The petitioner's second argument is that the state court at his hearing in 1963 failed to insure that his guilty plea was entered with knowledge of the meaning of the charge against him. The record does not support this argument. There was convincing evidence throughout the four day hearing that Trombley understood that the whole purpose of the hearing was to determine under Michigan procedural rules whether he should be found guilty upon his guilty plea merely of murder in the second degree or of the more serious offense of murder in the first degree. The entire focus of the court, the prosecutor and defense counsel was on the question of whether the element of premeditation was satisfied. The court read the murder statutes to Trombley, and both Trombley and his counsel represented to the court that they had discussed the charges and understood the nature of the charges, the consequences of a plea of guilty and the purpose of the hearing. Petitioner's reliance upon Rule 11 of the Federal Rules of Criminal Procedure is misplaced; it does not govern state court procedures in Michigan. Likewise, his reliance on Boykin v. Alabama, 395 U.S. 238, 89 S.Ct. 1709, 23 L.Ed.2d 274 (1969) is misplaced.
Neither does the record support petitioner's third argument that there was not sufficient evidence introduced at the four day hearing to support a finding of premeditated murder. Petitioner concedes that he went to the house of his next door neighbor, a lady school teacher 55 years of age, ostensibly for the purpose of borrowing the telephone. When she refused his request to borrow her car that night, he brutally strangled her with a belt and then drowned her in a bath tub in her home. He straightened up the house after the killing, removed his finger prints, stole money from her purse and stole some articles of jewelry, her car keys and her car. The testimony of petitioner's friends and associates who observed him before and after the killing, petitioner's own confession of guilt given to police officers a short time after the killing, the circumstances at the scene of the murder, and the psychiatric evidence introduced all support the finding of premeditation reached by the trial judge.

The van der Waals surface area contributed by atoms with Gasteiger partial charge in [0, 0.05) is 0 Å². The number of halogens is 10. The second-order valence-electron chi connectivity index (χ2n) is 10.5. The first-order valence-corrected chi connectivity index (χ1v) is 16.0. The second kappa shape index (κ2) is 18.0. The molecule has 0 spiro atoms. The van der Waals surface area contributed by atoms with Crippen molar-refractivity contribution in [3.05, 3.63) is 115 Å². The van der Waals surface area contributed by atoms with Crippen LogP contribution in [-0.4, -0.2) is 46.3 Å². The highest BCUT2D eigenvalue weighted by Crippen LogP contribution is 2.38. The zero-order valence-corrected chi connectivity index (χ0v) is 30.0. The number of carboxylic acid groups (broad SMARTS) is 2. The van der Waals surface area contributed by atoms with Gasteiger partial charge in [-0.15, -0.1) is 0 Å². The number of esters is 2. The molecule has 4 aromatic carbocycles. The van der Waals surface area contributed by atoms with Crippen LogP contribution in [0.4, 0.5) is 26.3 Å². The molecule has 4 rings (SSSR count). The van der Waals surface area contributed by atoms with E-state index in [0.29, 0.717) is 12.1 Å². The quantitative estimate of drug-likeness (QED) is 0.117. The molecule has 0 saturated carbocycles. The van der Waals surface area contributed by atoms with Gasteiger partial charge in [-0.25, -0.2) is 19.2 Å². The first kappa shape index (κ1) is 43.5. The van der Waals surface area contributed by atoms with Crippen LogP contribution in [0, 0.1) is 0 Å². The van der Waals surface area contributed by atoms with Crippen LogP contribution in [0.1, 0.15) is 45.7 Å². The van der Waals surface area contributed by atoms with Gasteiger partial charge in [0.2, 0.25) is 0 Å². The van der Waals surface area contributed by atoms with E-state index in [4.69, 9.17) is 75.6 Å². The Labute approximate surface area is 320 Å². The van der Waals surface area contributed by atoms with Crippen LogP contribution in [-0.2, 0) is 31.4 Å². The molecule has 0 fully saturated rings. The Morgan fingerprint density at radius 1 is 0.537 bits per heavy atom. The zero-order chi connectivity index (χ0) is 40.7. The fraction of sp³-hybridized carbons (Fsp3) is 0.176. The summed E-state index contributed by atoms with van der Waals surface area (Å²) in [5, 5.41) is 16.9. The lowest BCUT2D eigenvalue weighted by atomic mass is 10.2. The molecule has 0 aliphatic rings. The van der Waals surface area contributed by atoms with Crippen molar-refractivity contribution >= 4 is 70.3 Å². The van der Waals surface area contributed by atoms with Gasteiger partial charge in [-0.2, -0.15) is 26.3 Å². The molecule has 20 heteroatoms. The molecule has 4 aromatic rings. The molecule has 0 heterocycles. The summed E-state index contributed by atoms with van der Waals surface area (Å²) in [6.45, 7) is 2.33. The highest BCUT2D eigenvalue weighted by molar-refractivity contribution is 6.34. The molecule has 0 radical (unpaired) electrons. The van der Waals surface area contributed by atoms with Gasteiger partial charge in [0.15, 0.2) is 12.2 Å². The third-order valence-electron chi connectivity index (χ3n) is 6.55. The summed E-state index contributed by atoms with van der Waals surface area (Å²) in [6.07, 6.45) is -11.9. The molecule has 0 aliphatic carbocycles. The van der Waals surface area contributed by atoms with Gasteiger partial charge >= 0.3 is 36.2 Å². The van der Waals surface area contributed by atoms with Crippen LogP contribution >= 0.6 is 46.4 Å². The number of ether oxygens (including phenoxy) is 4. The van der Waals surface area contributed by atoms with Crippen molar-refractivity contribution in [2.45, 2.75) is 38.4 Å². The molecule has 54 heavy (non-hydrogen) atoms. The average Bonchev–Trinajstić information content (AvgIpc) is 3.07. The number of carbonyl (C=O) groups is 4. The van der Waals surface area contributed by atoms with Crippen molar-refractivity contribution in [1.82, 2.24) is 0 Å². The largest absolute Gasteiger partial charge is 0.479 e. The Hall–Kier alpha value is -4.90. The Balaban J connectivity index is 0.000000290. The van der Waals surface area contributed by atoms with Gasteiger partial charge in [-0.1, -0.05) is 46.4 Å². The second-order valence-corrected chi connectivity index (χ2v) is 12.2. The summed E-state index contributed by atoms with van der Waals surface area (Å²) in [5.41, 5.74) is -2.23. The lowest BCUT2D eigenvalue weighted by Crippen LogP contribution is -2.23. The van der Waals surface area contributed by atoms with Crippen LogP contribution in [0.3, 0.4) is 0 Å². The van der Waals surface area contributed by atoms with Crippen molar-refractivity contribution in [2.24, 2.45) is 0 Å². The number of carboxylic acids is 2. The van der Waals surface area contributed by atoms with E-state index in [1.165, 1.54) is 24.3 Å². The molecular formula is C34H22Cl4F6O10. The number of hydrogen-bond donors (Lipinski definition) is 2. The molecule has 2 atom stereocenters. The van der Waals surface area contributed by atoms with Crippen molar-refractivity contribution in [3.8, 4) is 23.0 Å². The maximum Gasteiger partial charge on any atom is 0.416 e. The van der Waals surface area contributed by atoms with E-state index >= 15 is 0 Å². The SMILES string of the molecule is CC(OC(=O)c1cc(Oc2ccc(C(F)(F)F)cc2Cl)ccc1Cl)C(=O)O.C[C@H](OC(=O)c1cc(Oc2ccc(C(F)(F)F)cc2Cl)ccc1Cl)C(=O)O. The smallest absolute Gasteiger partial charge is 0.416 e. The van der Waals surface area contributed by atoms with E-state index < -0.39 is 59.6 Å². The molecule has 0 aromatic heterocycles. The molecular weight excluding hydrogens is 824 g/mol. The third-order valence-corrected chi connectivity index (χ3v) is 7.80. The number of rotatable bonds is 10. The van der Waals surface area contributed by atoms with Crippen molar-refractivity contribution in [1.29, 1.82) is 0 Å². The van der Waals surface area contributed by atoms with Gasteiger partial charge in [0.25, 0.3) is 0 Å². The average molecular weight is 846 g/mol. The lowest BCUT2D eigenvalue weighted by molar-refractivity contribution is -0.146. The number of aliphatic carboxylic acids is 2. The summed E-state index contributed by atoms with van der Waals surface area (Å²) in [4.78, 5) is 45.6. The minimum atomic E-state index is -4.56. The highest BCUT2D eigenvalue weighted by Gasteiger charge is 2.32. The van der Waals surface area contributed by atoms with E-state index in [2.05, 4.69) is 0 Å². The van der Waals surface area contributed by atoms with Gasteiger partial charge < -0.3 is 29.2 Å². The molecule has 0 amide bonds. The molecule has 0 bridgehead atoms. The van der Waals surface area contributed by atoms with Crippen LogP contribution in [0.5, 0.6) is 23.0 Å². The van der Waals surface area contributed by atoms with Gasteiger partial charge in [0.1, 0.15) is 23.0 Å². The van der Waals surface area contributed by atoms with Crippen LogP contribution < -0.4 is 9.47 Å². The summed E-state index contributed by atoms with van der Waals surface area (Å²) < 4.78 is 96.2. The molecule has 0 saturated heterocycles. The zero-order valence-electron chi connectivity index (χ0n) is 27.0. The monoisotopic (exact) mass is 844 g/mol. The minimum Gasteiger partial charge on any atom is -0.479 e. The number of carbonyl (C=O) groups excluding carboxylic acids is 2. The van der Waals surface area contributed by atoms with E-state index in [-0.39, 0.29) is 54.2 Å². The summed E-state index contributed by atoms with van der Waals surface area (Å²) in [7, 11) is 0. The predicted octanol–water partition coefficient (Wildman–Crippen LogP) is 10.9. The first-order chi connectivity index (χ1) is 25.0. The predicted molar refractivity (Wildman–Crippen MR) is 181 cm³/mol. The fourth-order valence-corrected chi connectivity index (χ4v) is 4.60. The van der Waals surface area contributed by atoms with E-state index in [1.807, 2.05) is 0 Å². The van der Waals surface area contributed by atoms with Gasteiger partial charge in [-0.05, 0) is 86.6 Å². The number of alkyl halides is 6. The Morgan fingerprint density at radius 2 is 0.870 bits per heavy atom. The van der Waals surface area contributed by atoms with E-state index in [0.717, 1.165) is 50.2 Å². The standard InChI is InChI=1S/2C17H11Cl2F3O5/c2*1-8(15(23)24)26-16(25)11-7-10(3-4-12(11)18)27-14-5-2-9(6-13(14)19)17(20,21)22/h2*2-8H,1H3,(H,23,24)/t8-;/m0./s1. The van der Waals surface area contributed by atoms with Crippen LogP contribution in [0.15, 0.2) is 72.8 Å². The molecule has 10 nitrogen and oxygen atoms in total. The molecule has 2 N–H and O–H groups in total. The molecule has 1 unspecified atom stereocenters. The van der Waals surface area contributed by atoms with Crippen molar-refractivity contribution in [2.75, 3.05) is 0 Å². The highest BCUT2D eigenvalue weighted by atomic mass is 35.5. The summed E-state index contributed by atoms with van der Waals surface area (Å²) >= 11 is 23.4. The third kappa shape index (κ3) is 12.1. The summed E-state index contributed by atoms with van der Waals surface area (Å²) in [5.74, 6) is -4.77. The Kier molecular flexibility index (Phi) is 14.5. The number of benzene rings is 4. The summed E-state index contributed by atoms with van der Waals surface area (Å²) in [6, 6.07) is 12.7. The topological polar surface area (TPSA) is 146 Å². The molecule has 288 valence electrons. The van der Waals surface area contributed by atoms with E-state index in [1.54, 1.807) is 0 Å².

Petitioner's fourth argument that he was deprived of the effective assistance of counsel at his state court trial is likewise without merit. Faced with overwhelming evidence of guilt, trial counsel competently defended petitioner. Our independent review of the record confirms the district court's conclusion that petitioner was not "deprived of rudimentary legal assistance," Chambers v. Maroney, 399 U.S. 42, 60, 90 S.Ct. 1975, 26 L.E.2d 419 (1970) (Harlan J. concurring), and that counsel's performance was " 'well within the range of competence demanded of attorneys in criminal cases.' " United States v. Yelardy, 567 F.2d 863, 866 (6th Cir. 1978), Quoting McMann v. Richardson, 397 U.S. 759, 771, 90 S.Ct. 1441, 25 L.Ed.2d 763 (1970).
Accordingly, the judgment of District Judge Feikens denying the petition for a writ of habeas corpus is affirmed.